Oh by the way, since we were discussing your sextant's telescopes, don't forget that you can make "unit magnification" observations with your sextant. In other words, take the scope out and use your unaided vision (corrected by eyeglasses or contacts, of course). Sight right along the frame where the scope would normally be fixed. There's some collimation error if you don't sight right along the frame, but there's a way of dealing with that, too, if you're interested. Naturally, you will be limited by the normal resolution of the human eye which is about one minute of arc. But that's fine when you're first trying things out.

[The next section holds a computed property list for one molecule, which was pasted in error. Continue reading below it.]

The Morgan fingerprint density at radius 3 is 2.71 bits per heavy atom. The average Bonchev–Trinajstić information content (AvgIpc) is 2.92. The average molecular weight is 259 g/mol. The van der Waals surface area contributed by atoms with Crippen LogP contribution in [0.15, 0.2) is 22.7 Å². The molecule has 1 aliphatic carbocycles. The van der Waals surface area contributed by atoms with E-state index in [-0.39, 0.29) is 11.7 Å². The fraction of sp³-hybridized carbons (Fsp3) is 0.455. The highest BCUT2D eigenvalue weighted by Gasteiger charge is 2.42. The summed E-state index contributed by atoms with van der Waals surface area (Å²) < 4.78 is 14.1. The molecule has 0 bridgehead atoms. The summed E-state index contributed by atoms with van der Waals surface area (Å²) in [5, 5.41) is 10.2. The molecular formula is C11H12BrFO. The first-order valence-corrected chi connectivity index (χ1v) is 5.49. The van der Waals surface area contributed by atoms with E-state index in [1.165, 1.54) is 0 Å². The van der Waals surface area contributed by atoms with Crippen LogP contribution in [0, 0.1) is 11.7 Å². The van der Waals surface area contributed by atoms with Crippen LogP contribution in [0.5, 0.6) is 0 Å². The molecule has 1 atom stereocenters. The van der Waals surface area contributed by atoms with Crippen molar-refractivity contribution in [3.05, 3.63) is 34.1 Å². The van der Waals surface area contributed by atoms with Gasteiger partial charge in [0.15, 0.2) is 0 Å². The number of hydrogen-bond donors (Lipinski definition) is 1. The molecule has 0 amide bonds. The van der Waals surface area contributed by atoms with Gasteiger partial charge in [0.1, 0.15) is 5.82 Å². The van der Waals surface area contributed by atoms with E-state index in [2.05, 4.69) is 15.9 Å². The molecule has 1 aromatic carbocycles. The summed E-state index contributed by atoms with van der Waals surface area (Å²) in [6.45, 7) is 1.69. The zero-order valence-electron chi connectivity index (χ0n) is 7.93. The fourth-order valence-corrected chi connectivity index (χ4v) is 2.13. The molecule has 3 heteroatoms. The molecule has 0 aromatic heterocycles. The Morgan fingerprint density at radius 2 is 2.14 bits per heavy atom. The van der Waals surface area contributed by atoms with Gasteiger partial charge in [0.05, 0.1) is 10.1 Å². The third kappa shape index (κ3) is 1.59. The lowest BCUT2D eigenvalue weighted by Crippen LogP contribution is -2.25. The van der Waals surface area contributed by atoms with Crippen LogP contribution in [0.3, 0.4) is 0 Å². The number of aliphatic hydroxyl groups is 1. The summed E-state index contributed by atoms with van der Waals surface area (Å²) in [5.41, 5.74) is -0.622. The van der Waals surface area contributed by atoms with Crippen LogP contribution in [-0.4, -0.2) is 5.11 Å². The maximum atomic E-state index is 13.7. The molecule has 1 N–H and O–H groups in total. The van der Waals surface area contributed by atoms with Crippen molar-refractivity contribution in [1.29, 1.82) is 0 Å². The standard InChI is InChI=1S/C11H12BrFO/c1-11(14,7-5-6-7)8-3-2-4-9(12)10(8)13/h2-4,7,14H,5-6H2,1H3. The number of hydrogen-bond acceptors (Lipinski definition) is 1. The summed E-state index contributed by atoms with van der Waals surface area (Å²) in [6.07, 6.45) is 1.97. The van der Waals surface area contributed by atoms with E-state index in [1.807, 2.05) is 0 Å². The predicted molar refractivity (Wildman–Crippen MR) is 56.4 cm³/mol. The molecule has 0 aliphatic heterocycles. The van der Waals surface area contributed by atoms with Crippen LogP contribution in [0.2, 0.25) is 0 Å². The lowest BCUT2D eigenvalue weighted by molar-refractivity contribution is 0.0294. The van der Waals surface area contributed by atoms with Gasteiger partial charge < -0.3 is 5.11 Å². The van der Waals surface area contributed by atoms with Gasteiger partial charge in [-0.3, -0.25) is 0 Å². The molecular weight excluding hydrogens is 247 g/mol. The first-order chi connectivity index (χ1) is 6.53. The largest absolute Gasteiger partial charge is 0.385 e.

You should also try measuring the diameter of the Sun as I described in a few posts earlier this month. Although most navigators and navigation enthusiasts are under the impression that this is "merely" a method for measuring index correction, they're quite wrong. It's a real angular measurement which is comparable in many respects to a short angle lunar and which has the huge additional advantage of being available for practice every clear day. And since it changes so slowly, taking weeks to change by a single tenth of a minute of arc, it's easy to compare one's results with the true angular diameter of the Sun.